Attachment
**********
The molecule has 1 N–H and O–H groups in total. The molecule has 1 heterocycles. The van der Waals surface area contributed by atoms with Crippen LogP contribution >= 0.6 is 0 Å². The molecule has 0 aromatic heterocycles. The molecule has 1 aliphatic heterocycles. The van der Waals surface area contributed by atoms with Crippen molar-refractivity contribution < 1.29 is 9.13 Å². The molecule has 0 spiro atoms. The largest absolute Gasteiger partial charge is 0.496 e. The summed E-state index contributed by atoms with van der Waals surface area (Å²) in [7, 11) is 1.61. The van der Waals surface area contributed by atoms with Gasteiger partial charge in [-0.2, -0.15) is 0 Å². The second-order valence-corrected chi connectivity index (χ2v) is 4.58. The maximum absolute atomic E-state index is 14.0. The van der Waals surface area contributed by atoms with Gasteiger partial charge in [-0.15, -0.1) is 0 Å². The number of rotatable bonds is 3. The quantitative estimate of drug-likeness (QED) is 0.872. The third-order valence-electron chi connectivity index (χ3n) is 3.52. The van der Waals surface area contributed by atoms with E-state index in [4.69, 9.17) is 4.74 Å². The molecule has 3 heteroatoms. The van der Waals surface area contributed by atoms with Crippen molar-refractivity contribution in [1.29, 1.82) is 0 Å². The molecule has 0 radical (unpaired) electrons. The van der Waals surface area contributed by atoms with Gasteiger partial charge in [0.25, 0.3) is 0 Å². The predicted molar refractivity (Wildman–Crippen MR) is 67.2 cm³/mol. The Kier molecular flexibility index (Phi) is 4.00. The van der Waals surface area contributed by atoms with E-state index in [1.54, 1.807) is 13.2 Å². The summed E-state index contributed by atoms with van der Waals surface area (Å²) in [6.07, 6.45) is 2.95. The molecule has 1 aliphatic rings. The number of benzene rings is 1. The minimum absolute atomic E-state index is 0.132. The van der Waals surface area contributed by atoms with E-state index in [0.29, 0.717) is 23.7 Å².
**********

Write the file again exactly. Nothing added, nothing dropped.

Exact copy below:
The molecule has 1 N–H and O–H groups in total. The molecule has 1 heterocycles. The van der Waals surface area contributed by atoms with Crippen LogP contribution >= 0.6 is 0 Å². The molecule has 0 aromatic heterocycles. The molecule has 1 aliphatic heterocycles. The van der Waals surface area contributed by atoms with Crippen molar-refractivity contribution < 1.29 is 9.13 Å². The molecule has 0 spiro atoms. The largest absolute Gasteiger partial charge is 0.496 e. The summed E-state index contributed by atoms with van der Waals surface area (Å²) in [7, 11) is 1.61. The van der Waals surface area contributed by atoms with Gasteiger partial charge in [-0.2, -0.15) is 0 Å². The second-order valence-corrected chi connectivity index (χ2v) is 4.58. The maximum absolute atomic E-state index is 14.0. The van der Waals surface area contributed by atoms with Gasteiger partial charge in [-0.15, -0.1) is 0 Å². The number of rotatable bonds is 3. The quantitative estimate of drug-likeness (QED) is 0.872. The third-order valence-electron chi connectivity index (χ3n) is 3.52. The van der Waals surface area contributed by atoms with E-state index in [4.69, 9.17) is 4.74 Å². The molecule has 3 heteroatoms. The van der Waals surface area contributed by atoms with Crippen molar-refractivity contribution in [1.29, 1.82) is 0 Å². The molecule has 0 radical (unpaired) electrons. The van der Waals surface area contributed by atoms with Gasteiger partial charge in [0.25, 0.3) is 0 Å². The predicted molar refractivity (Wildman–Crippen MR) is 67.2 cm³/mol. The Kier molecular flexibility index (Phi) is 4.00. The van der Waals surface area contributed by atoms with E-state index in [1.54, 1.807) is 13.2 Å². The summed E-state index contributed by atoms with van der Waals surface area (Å²) in [6.07, 6.45) is 2.95. The molecule has 1 aliphatic rings. The number of benzene rings is 1. The minimum absolute atomic E-state index is 0.132. The van der Waals surface area contributed by atoms with E-state index in [0.29, 0.717) is 23.7 Å².